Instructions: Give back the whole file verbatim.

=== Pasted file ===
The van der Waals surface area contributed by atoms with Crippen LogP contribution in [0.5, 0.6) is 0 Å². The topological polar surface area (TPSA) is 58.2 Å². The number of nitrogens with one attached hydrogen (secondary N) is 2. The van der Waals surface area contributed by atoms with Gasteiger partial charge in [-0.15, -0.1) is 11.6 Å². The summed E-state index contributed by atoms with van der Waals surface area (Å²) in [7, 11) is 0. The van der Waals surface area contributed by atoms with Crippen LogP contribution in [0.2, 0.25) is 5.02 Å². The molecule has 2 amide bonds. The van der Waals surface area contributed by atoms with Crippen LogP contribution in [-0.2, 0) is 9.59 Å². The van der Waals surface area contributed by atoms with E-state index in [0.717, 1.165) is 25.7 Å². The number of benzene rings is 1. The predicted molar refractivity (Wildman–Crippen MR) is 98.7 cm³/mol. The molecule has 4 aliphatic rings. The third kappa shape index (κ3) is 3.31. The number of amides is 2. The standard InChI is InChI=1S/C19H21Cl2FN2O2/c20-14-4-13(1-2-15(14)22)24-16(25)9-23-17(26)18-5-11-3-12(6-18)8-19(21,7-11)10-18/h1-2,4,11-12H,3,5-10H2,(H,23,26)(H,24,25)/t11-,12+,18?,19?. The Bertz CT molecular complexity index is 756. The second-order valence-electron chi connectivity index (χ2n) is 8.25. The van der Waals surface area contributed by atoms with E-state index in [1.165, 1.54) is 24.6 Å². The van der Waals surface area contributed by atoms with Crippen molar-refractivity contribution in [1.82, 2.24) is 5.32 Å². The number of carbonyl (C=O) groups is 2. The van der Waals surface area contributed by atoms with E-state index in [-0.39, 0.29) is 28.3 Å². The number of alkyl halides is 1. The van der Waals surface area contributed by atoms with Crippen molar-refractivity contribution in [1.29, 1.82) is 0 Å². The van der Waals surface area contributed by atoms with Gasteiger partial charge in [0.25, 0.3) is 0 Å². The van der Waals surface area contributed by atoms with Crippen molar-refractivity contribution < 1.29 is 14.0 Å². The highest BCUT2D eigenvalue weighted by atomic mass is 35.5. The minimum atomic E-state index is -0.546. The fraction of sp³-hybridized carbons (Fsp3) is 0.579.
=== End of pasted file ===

The van der Waals surface area contributed by atoms with Crippen LogP contribution in [0.5, 0.6) is 0 Å². The topological polar surface area (TPSA) is 58.2 Å². The number of nitrogens with one attached hydrogen (secondary N) is 2. The van der Waals surface area contributed by atoms with Gasteiger partial charge in [-0.15, -0.1) is 11.6 Å². The summed E-state index contributed by atoms with van der Waals surface area (Å²) in [7, 11) is 0. The van der Waals surface area contributed by atoms with Crippen LogP contribution in [0.2, 0.25) is 5.02 Å². The molecule has 2 amide bonds. The van der Waals surface area contributed by atoms with Crippen LogP contribution in [-0.2, 0) is 9.59 Å². The van der Waals surface area contributed by atoms with E-state index in [0.717, 1.165) is 25.7 Å². The number of benzene rings is 1. The predicted molar refractivity (Wildman–Crippen MR) is 98.7 cm³/mol. The molecule has 4 aliphatic rings. The third kappa shape index (κ3) is 3.31. The number of amides is 2. The standard InChI is InChI=1S/C19H21Cl2FN2O2/c20-14-4-13(1-2-15(14)22)24-16(25)9-23-17(26)18-5-11-3-12(6-18)8-19(21,7-11)10-18/h1-2,4,11-12H,3,5-10H2,(H,23,26)(H,24,25)/t11-,12+,18?,19?. The Bertz CT molecular complexity index is 756. The second-order valence-electron chi connectivity index (χ2n) is 8.25. The van der Waals surface area contributed by atoms with E-state index in [1.165, 1.54) is 24.6 Å². The van der Waals surface area contributed by atoms with Crippen molar-refractivity contribution in [1.82, 2.24) is 5.32 Å². The number of carbonyl (C=O) groups is 2. The van der Waals surface area contributed by atoms with E-state index in [-0.39, 0.29) is 28.3 Å². The number of alkyl halides is 1. The van der Waals surface area contributed by atoms with Crippen molar-refractivity contribution in [1.29, 1.82) is 0 Å². The van der Waals surface area contributed by atoms with Gasteiger partial charge in [0.25, 0.3) is 0 Å². The van der Waals surface area contributed by atoms with Crippen molar-refractivity contribution < 1.29 is 14.0 Å². The highest BCUT2D eigenvalue weighted by atomic mass is 35.5. The minimum atomic E-state index is -0.546. The fraction of sp³-hybridized carbons (Fsp3) is 0.579.